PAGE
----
Welcome Remarks for Choctaw Confederates: The American Civil War in Indian Country
Greetings from the National Archives’ flagship building in Washington, DC, which sits on the ancestral lands of the Nacotchtank peoples. I’m David Ferriero, Archivist of the United States, and it's my pleasure to welcome you to today’s conversation with Fay Yarbrough about her new book, Choctaw Confederates.
Before we begin, I’d like to tell you about two programs coming up next month on our YouTube channel.
On Wednesday, December 8, at 1 p.m. Bruce A. Ragsdale will tell us about his new book, Washington at the Plow, which takes a fresh, original look at George Washington as an innovative land manager whose passion for farming would unexpectedly lead him to reject slavery.
And on Monday, December 13, at 1 p.m., Jeremy Dauber will be here to discuss his new book, American Comics, which is a history of cartoons, comic strips, and graphic novels over the past century.
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We often look at the American Civil War as a straightforward division between North and South. In Choctaw Confederates, Fay Yarbrough reminds us that other groups were involved, and the conflict spread west from the eastern theater of war. At the outbreak of the Civil War, several Native American tribes sided with the Confederacy, including the Choctaw Nation, and in the National Archives, you can find the names of soldiers in Choctaw units among Confederate military service records. Using these service records, Professor Yarbrough was able to extract enlistment information about the troops and gain insight into the experiences of individual soldiers.
In the decades before the Civil War, a series of treaties transferred Choctaw lands to the United States and relocated the Choctaw Nation to the Indian Territory west of the Mississippi River. These treaties—and more than 350 other treaties with Native peoples—have been digitized and are freely available online in the National Archives Catalog and through the Indigenous Digital Archive’s Treaties Portal.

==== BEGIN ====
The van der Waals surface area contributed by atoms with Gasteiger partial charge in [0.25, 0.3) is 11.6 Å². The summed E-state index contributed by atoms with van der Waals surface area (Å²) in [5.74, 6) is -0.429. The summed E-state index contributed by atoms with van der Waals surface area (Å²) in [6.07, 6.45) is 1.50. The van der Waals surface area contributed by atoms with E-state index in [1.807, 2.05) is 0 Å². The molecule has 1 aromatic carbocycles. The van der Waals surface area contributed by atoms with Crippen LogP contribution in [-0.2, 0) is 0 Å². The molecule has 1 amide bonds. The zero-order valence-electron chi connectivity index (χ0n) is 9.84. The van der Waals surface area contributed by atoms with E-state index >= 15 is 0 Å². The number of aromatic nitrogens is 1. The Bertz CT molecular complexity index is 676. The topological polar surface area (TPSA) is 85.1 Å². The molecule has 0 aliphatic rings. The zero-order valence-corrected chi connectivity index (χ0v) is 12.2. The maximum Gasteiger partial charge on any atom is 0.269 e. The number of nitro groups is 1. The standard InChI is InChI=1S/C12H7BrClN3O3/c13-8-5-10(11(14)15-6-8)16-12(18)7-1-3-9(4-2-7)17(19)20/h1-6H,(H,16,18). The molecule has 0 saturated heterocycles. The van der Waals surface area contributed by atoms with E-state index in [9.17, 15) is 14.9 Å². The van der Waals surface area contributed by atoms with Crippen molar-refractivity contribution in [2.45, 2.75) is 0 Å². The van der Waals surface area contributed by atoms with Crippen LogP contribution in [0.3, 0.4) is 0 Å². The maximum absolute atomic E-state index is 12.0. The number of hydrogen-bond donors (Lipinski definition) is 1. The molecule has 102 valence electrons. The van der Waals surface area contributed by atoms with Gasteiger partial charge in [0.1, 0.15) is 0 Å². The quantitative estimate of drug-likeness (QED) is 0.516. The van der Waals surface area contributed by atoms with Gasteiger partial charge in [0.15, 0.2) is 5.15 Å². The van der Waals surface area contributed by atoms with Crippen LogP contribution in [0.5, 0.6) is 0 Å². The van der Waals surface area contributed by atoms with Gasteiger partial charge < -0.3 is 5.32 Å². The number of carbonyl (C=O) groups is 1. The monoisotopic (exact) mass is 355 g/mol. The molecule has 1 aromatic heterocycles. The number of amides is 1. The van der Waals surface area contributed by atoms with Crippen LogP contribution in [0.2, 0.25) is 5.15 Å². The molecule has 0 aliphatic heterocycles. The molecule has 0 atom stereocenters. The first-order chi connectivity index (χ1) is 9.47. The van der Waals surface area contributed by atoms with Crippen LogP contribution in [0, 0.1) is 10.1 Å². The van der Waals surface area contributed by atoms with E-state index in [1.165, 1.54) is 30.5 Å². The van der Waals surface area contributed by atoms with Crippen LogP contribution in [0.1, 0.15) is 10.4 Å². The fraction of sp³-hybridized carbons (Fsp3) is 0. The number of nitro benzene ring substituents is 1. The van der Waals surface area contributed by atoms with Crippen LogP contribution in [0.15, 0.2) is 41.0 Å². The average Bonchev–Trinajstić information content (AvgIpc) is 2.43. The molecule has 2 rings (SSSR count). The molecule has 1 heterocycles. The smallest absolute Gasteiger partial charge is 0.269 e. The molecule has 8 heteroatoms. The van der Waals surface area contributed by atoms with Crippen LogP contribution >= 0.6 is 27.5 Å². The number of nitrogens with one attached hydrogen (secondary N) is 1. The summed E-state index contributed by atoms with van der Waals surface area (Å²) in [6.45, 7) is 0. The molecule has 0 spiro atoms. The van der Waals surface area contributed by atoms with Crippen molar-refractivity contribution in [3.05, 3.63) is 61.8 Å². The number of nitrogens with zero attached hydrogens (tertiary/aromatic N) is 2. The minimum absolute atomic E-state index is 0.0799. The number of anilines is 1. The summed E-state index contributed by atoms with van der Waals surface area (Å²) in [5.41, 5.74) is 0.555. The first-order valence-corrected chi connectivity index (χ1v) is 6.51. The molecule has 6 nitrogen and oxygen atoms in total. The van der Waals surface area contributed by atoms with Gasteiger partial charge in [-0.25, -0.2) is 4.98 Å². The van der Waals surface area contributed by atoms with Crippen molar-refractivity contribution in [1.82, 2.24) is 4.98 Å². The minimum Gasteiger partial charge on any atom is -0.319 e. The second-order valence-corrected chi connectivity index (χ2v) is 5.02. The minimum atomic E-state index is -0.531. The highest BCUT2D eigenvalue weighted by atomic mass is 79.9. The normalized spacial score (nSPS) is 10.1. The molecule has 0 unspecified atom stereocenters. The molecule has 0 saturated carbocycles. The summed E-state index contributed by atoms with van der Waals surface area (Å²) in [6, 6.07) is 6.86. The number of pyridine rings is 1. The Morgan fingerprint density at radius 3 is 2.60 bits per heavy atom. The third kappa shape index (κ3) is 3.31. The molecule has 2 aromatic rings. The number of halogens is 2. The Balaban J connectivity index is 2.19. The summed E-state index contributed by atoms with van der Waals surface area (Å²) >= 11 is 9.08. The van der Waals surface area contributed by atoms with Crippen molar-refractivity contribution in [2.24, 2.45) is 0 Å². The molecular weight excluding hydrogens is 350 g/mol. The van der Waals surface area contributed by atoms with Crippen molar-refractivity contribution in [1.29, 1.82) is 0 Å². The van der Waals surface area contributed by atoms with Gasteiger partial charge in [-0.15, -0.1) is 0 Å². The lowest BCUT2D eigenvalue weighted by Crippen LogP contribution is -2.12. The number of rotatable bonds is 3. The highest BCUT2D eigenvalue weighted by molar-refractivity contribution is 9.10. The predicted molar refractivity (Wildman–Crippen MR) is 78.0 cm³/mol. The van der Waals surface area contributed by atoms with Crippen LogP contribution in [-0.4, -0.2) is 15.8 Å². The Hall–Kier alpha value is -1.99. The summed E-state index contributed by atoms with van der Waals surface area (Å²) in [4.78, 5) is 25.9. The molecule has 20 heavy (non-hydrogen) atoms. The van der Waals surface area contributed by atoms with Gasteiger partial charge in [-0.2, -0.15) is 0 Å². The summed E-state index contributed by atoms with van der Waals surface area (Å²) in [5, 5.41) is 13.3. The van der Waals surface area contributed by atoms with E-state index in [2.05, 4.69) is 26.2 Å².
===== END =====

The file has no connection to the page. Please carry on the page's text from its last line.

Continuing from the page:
When the Choctaw Nation were forcibly removed to the Indian Territory, they brought along hundreds of enslaved Black people. By 1860, the enslaved made up 14 percent of the Choctaw Nation. Protection of slavery made a powerful argument for Choctaw alliance with the seceding southern states.
Professor Yarbrough’s new book shows us the Civil War from a different perspective.
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Fay Yarbrough is professor of history at Rice University and a faculty affiliate of the Center for African and African American Studies. She is also the author of Race and the Cherokee Nation and the forthcoming The American Civil War in Indian Country. She has held national research fellowships from the National Endowment for the Humanities and the Woodrow Wilson National Fellowship Foundation and is currently serving as visiting editor for the Journal of Southern History.
Now let’s hear from Professor Yarbrough. Thank you for joining us today.